ALBANY, NY – As a gridiron guy giving an outsider’s view of rugby, most weeks – when the time comes to write my column – I usually Google the phrases rugby, rugby & football or American rugby. Something along those lines. Then I try to put my spin on the topic.
Sometimes there’s a new piece on Jarryd Hayne and how he may or may not sign with an NFL team (in case you’re wondering he hasn’t yet) or there’s something about concussions. However, this week I found a rather interesting column. I stumbled upon Australian columnist Peter FitzSimmons latest work, “Rugby back line moves could light up the NFL.”
FitzSimmons discusses a variety of different issues in sports in this particular column, but what caught my eye was how he talked about rugby’s impact on football. His first example was about the way the Seattle Seahawks tackle. Their coaches teach a rugby-style tackle.
“Rugby players take the head out of the game,” Seattle head coach Pete Carroll said. “We practice this without helmets, without pads… Part of it is for safety, as they get a lot fewer concussions and neck injuries this way, and part is the effectiveness in bringing a man down.”
Now this is nothing new for RWU readers. We’ve pointed that out here many times. But What was interesting was what Fitz Simmons wrote next:
“Still, for my money, there is one more major innovation that NFL can take from rugby, and that is lateral passing. Occasionally they do it, but possession is so prized in NFL that the culture is that once you have the ball on the fly, you hold on to it until the brutes bring you down. It would be a fascinating contest to see an international rugby backline with ball in hand, go up against an NFL defensive team and see how they’d go. Would they score a try every time? Nuh? But I reckon they’d do 10 yards most times!”
This idea is rather intriguing, but at the end of the day almost implausible. Aside from an option, lateral passes almost always occur in a desperation/trick play. Not to mention, a lateral during in option is almost a completely different motion than in rugby. Option laterals occur with the flick of the wrist, while in rugby they do not.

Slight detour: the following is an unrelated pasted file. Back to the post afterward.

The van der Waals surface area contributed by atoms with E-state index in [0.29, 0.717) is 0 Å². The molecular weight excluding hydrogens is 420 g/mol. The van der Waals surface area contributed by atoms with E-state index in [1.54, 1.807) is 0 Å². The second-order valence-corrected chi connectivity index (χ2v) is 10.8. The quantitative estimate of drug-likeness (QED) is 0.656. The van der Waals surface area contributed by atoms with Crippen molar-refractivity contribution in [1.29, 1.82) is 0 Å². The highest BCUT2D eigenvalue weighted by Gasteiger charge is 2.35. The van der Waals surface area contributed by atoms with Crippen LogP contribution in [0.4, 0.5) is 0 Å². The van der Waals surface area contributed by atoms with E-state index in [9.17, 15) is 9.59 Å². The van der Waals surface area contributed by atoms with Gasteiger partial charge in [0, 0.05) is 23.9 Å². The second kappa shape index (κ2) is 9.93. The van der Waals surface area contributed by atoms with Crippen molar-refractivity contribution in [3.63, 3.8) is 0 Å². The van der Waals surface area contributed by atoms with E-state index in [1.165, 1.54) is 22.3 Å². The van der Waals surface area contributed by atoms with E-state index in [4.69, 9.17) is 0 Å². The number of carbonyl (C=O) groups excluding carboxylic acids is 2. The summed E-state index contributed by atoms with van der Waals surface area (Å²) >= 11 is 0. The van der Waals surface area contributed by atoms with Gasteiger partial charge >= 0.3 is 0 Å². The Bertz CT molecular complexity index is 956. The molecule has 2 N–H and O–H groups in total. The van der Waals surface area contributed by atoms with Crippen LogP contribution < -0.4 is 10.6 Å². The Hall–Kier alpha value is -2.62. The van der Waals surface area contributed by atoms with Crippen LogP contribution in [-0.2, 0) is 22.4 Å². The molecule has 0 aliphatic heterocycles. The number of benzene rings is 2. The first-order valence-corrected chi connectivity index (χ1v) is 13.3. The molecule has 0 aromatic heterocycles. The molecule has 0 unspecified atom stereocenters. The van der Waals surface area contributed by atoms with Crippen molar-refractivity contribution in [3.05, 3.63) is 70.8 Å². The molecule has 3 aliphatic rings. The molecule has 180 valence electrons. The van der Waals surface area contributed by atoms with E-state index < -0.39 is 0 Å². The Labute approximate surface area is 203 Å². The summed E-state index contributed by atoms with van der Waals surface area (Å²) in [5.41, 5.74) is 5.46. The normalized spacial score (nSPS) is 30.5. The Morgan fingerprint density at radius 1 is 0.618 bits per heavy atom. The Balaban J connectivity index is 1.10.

Lateral passes are only effective in football through an option play, which only has one lateral, or backwards (lateral) pass from a quarterback, which also has just one lateral. The types of laterals that Fitz Simmons is referring to wouldn’t work this day and age.
Rugby is played more in open space, while players in the NFL are all close to the line of scrimmage. There isn’t enough room for multiple laterals to be effective in football.
And unlike rugby, there are stoppages at the end of every play in football and both the defense and offense get set before each snap. If the running back was handed the ball and then lateraled it to a wide receiver or another player, a corner back or outside linebacker would be there waiting.
Lateral passing works in rugby because of the pace of the game. Stoppages in play occur much less frequently than in football, allowing offenses to move the ball laterally much more effectively.
What do you think about rugby-style lateral passes in football? Would it work?
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